Bonn: German Development Institute / Deutsches Institut für Entwicklungspolitik (DIE)
Does aid contribute to development? If so, under what conditions and to what extent? These questions are as old as the field of development policy itself and they have been controversially discussed among researchers and policymakers ever since. Yet, two main trends put questions related to aid effectiveness high on the political agenda again. First, development actors want to understand and improve their contribution to the Sustainable Development Goals (SDGs). Second, populist parties on the radical right fundamentally question the relevance of aid and thereby bring development policy to the fore of public debates in donor countries. In response, donors feel more pressure to demonstrate and communicate the success of aid. Since the early 2000s, donors’ efforts to meet their commitments under the international aid and development effectiveness agenda have contributed to a plethora of knowledge on what works, what doesn’t work, and why. In parallel, academics have contributed new insights through the study of, for instance, macro effects, impact measurements and research on donor organisations. Increasingly, though, the debate on aid effectiveness has become compartmentalised and fragmented.
This briefing maps these fragmented discussions and proposes an integrated approach to aid effectiveness in research and policymaking. We argue that only an integrated perspective can match the new demands for why, when and how aid can make a difference. Typically, policymakers and researchers operate in one or more of four (often disconnected) communities, working on: 1) macro effects of aid; 2) global principles for development cooperation; 3) the structure and instruments of organisations; 4) the impact of individual interventions.
The first community focuses on research comparing the effects of aid across countries, especially regarding the effect of aid on economic growth or other development indicators. Recently, this analysis has extended to subnational levels and development actors who do not report development finance as per Official Development Assistance (ODA) guidelines, such as China.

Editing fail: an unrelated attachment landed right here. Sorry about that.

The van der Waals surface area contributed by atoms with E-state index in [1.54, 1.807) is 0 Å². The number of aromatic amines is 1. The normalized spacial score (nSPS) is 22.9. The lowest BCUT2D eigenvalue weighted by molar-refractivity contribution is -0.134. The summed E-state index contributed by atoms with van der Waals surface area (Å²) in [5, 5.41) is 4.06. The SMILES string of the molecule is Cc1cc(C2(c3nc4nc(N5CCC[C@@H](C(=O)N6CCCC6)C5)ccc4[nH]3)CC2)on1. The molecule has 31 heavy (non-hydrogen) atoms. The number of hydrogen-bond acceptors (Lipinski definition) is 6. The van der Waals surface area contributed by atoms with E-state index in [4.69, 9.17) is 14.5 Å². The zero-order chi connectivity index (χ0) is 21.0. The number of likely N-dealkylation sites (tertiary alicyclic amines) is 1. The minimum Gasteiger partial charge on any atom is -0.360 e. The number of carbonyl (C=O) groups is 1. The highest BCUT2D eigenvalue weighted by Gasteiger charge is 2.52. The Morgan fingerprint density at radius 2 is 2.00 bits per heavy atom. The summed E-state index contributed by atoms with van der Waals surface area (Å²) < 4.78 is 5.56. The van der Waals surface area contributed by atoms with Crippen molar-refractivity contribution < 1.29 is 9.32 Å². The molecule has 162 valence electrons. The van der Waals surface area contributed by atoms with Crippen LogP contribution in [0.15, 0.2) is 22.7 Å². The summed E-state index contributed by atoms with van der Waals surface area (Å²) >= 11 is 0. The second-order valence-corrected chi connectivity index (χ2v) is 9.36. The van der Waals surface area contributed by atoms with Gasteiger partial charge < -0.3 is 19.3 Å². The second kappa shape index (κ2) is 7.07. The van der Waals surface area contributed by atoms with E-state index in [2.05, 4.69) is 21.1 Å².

The second community engages in the promotion of global principles of effectiveness agreed on by “traditional” providers of aid and partner countries. Five principles of aid effectiveness were enshrined in the 2005 Paris Agenda. As a follow-up, the Global Partnership for Effective Development Cooperation (GPEDC) was created in 2011.
The third community is concerned with managing development organisations. Development organisations have increasingly applied results-based management tools to steering operations, accountability, learning and communicating.
The fourth community focuses on development interventions and the effectiveness of specific development projects. There has been a shift towards more rigorous methods for evaluating project impacts and efforts to aggregate evidence through systematic reviews.
The key insight from our analysis is that an integrated approach to assessing aid effectiveness across the four communities can help to leverage synergies and avoid unintended consequences. For instance, it can improve coordination within development organisations and foster joint knowledge creation among researchers. Finally, an integrated perspective can help to clarify the contribution made by aid to the SDGs vis-à-vis that of other policy fields, and can assist in better communicating the effects of aid to the public.